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WPI Technical Theatre Handbook: Analog Tape
 
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Analog Tape

Most everyone is familiar with standard cassette tapes such as those used in consumer hi-fi gear. Analog tape works by magnetically encoding a representation of an audio signal on a long strip of metallized plastic. This strip of plastic moves past what is known as a head inside of the tape deck. Heads are responsible for converting the magnetic energy into electricity for playback, and vice-versa for recording. Other components inside of the deck help to keep the tape moving past the heads at precisely the correct speed. It should be noted that practically every component in a tape deck physically touches the tape, thus causing wear and tear on the tape itself.

While it can be argued that cassette tapes reproduce sound accurately, they are plagued by several other problems that reduce audio quality. Tape suffers from hiss (high-pitched sound that sounds like steam spraying from a pipe), dropouts (periodic loss in audio level), and wow and flutter (periodic changes in pitch due to the mechanics of the tape deck or the stretching of the tape itself). Expensive tape decks get around many of these problems with special electronics and high quality mechanisms.

Tape is not an especially robust medium. Inexpensive consumer-grade cassette tapes start to lose sound quality after they have been played even a few times. The most expensive cassettes last a few hundred plays before noticable degradation occurs, providing the deck they are played in is in proper working order. These are problems that significantly affect a theatrical performance, where shows are often run nightly for weeks on end. This makes tape an undesirable medium for the playback of sound effects or music for a production.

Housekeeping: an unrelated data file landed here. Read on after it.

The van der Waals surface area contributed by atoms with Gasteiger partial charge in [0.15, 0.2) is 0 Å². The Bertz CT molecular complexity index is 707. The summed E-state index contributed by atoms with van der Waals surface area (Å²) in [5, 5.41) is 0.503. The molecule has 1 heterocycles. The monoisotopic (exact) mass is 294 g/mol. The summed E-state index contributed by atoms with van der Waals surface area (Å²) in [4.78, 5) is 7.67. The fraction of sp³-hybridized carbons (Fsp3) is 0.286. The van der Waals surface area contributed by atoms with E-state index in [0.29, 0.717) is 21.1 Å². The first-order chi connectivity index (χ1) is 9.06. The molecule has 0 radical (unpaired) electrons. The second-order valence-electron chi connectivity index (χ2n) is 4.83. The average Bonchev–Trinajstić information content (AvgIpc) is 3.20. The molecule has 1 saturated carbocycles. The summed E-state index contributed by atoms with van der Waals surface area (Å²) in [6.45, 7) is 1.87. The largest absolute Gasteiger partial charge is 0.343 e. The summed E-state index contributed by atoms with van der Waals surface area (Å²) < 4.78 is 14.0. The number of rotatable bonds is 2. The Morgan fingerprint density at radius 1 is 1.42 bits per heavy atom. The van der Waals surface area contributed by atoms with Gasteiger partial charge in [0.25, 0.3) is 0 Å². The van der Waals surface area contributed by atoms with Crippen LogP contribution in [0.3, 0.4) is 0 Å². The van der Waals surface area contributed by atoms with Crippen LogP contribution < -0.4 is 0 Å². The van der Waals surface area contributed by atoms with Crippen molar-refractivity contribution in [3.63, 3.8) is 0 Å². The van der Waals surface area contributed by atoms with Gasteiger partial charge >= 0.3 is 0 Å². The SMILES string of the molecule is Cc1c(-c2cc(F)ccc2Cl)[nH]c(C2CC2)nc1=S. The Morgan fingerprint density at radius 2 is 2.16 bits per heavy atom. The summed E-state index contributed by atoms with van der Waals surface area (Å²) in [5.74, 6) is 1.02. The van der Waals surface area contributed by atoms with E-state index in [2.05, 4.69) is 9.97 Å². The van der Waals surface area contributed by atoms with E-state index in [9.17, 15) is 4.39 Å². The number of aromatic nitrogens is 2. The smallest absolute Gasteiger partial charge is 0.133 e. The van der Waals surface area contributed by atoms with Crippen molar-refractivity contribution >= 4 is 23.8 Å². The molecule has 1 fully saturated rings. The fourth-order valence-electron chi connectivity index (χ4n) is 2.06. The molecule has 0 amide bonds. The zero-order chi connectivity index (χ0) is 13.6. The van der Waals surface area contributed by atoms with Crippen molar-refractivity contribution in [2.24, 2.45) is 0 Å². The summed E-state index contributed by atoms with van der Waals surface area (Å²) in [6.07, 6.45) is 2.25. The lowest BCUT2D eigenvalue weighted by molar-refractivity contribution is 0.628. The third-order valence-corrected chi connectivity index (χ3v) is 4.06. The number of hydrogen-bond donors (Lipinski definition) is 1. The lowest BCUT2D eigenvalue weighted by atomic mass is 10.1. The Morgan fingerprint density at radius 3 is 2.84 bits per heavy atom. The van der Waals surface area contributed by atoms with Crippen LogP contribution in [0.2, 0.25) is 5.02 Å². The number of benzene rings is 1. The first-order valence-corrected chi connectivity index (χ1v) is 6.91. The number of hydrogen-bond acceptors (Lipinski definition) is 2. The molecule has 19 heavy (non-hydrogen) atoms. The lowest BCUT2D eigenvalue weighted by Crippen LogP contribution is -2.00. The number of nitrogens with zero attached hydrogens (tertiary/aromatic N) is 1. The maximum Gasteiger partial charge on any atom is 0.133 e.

In addition to the lack of robustness of tape, it is not a medium that affords easy cueing. Accurate cueing (positioning the tape so that playback starts at the desired point) is something of an art, and is yet another unreliable aspect of cassette tapes. This makes tape difficult to use to play back sound effects accurately and on cue.

This does not, however, mean that tape is completely useless in a theatre setting. Multi-track tape decks are available that allow sound to be recorded in layers. This allows a convenient way to create complex sound effects when a computer is not available. Portable cassette decks with recording capability exist, thus they become prime candidates when recording sound effects at a remote location. Also, when working on a production that has music being composed for it, it may recorded ahead of time and presented to the audio engineer on a cassette. Cassettes tend to be the lowest common denominator as a medium that people can record and play back at their convenience. This offers some advantages, but they must be weighed carefully against the disadvantages of tape.

It should be noted that a lot of professional theatres still use analog tape in reel-to-reel format. Reel-to-reel allows reasonably easy cueing, and is a lot more robust than standard consumer cassette tapes.


next up previous contents index
Next: Digital Audio Tape (DAT) Up: Input Previous: Directionality   Contents   Index
Steve Richardson 2000-07-06

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